DVD Review HTF REVIEW: The Fourth Angel

Discussion in 'DVD' started by Michael Elliott, Jul 29, 2003.

  1. Michael Elliott

    Michael Elliott Lead Actor

    Jul 11, 2003
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    Michael Elliott

    The Fourth Angel

    Studio: Artisan
    Year: 2001
    Rated: R
    Film Length: 95 minutes
    Aspect Ratio: 16X9 Enhanced Widescreen (2.35:1)/P&S
    Audio: DD 5.1 Surround, DD 2.0 Surround
    Subtitles: Spanish

    Based on the novel by Robin Hunter, The Fourth Angel was supposed to have been a mainstream film to captivate audiences but after the 9/11 attacks, the film was put on the shelf and is just now being released in America. While the film has played overseas the subject matter just didn’t sit right with the circumstances here in America so people are just now getting the chance to view this film, which comes from Artisan.

    Simon Boyd (Jeremy Irons), a London newspaper journalist decides to take a vacation to India with his wife, two daughters and their young son. Along the way there’s a mechanical problem and the plane has to land but all of this is staged so that hijackers can board the plane and demand fifty million dollars in cash. A deal is made and the women and children are let off the plane but the military steps in and a gunfight breaks out. In all the mayhem Simon’s wife and daughters are killed.

    The grieving husband and father takes his son back to London hoping to get on with his life. All the tears are coming to an end when Simon discovers that the hijackers were actually arrested only to be turned free without a single charge being filed. His grief then turns to anger so he tries every which way possible to get charges filed. Both the American and British government refuses to help but he gets some information that the only way to see justice done is by doing the killing himself.

    This was my first time viewing the film so I did a little research before hand and it seemed every article mentions the fact that the film was delayed due to the 9/11 terrorist attacks. Even the press release from Artisan mentions this but personally I see this as some sort of marketing ploy to get viewers interested in the film. From what I saw, The Fourth Angel probably would have never gotten a theatrical release because it’s simply too old-fashioned to be marketed to today’s action fans.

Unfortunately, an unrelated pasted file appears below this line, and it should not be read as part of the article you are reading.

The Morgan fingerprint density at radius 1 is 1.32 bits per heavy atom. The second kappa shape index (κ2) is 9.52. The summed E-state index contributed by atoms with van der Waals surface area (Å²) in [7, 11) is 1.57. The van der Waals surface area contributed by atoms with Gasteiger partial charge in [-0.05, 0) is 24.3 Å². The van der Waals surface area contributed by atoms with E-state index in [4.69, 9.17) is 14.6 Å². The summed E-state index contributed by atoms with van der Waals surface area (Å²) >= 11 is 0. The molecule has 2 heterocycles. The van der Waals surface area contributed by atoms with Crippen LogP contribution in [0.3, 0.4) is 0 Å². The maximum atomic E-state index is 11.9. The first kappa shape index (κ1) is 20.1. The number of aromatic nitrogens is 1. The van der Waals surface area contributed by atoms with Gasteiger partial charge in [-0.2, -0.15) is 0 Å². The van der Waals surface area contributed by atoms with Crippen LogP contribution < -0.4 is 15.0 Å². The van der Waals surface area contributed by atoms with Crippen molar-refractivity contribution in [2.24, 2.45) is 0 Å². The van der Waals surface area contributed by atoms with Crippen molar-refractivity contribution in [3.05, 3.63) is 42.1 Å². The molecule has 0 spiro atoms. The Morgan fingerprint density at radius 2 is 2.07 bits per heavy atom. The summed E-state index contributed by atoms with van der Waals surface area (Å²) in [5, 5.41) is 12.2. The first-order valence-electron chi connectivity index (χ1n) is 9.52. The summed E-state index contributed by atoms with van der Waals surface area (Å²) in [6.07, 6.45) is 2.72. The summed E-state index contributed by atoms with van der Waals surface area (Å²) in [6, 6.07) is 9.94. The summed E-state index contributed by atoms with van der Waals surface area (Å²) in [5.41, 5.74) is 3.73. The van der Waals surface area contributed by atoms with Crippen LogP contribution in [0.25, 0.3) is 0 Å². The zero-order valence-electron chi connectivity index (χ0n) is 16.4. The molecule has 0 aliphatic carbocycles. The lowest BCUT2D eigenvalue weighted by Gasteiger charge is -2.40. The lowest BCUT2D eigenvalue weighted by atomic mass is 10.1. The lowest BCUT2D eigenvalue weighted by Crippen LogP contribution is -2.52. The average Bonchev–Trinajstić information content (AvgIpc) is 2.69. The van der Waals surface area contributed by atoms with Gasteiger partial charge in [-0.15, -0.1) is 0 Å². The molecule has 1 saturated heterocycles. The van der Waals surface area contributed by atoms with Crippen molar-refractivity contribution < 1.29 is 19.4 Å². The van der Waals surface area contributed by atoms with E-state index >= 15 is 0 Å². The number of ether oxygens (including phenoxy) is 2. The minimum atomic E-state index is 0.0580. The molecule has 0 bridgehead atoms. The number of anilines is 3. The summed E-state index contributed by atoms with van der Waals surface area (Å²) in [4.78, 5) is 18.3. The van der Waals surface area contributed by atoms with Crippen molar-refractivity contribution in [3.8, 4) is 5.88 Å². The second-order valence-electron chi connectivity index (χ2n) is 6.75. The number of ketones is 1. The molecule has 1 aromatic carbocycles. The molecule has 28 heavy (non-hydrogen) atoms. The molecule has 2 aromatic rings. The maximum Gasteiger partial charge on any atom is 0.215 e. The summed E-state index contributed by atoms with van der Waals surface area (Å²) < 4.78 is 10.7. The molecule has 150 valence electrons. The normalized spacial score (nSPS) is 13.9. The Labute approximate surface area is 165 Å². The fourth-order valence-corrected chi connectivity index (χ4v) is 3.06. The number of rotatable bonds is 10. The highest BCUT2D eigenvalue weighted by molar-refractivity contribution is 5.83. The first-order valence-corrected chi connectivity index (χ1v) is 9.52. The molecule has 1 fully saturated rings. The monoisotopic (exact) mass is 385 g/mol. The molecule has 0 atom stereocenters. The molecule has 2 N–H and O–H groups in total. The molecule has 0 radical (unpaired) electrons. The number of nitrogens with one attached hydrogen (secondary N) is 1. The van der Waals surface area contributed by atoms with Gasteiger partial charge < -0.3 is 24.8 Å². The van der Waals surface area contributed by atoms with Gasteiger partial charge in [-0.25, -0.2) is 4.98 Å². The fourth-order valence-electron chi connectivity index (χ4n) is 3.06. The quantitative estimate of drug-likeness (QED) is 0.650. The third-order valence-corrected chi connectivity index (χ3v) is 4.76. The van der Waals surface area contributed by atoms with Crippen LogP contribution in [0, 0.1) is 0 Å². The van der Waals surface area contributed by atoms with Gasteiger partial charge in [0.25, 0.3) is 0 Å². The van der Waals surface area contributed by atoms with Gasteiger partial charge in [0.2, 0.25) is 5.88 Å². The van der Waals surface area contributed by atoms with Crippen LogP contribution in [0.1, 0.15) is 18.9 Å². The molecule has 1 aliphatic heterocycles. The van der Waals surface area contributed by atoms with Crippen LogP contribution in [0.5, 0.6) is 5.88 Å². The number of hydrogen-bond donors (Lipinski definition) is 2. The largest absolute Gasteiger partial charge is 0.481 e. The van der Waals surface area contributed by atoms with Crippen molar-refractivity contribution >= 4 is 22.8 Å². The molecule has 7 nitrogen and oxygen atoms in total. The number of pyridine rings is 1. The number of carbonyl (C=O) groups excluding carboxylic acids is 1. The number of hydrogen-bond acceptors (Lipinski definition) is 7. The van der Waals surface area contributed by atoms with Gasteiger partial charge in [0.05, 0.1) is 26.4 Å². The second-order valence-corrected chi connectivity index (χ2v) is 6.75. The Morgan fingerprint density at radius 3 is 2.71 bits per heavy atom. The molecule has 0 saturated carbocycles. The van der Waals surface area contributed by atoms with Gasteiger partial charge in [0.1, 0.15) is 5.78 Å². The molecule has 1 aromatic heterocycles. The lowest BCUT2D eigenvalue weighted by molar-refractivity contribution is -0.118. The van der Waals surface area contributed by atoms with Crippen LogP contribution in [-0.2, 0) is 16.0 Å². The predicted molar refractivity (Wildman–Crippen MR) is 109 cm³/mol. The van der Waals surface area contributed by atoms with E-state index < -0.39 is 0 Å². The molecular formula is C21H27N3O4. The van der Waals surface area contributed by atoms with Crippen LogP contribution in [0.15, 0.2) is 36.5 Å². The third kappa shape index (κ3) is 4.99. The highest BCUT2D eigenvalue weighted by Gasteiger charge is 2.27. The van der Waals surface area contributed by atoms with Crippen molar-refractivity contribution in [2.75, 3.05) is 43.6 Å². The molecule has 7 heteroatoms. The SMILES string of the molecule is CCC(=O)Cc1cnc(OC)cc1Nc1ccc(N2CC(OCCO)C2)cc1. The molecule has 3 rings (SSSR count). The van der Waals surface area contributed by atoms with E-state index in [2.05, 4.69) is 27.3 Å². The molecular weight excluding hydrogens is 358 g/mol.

I haven’t read the book, which the film is based on so I can’t comment on how faithful the film is but the film itself is rather sloppy and really doesn’t say anything at the end. Being a huge fan of the Death Wish series I’m a sucker for revenge stories but this one here isn’t a very good one. The biggest problem is that the film tries to be a lot smarter than it actually is. There are all sorts of side plots dealing with the government, which come off as silly and really take away from any drama the film has going for it.

    Another problem is the fact that the film is just downright non-believable. Even if you overlook how stupid all the inside information is you still won’t be able to stop laughing seeing Jeremy Irons running around like Bruce Willis killing everyone with various weapons. Irons is a very good actor and gives a decent performance here but he’s not an action star. The tender moments dealing with the death of his family are very moving and Irons perfectly shows his acting talents here. However, as soon as the bullets start flying Irons seems to be lost not knowing what to do. Usually he just fires away and gives a funny face expression. Forest Whitaker is very good in his small role as a FBI agent.

    The Fourth Angel tries to be everything from a political thriller to a family drama to an action film but in the end there’s really no point to the entire thing. None of the various plot twists mix together very well and in the end the viewer can’t really care what’s going to happen to the lead character or the hijackers. The hijack scene plays off very well but that’s pretty much all the film has going for it. The Fourth Angel is the type of film you'd see at three in the morning on the USA Network.

    VIDEO---The movie is shown widescreen (2.35:1) and is enhanced for 16x9 televisions. The picture quality is pretty good throughout, although there are some minor problems. There are a few speckles that pop up and some of the darker scenes contain some light grain. There’s also some minor edge enhancement, although it never gets too distracting. The colors and skin tones look wonderful throughout however. A P&S version is also included on the disc.

    AUDIO---You’ve got the option of a Dolby Digital 5.1 Surround track and a 2.0 Surround track. I listened to the action scenes with both tracks and I personally preferred the 2.0 track. The 5.1 is pretty flat throughout without very good separation and the dialogue goes up and down on various scenes. The hijacking scene is also very disappointing audio wise because it packs no punch whatsoever.

    EXTRAS---You get a theatrical trailer (16x9) and trailers for other Artisan films.

    OVERALL---I’m a fan of Jeremy Irons and revenge films but the two simply don’t mix, which is proven here with this film. The political side of the story is a joke and the revenge factor is pretty much thrown out the window due to the silly faces Irons gives every time he shoots a gun. The DVD features a decent video transfer but the 5.1 track is really lacking.

    Release Date: August 19, 2003

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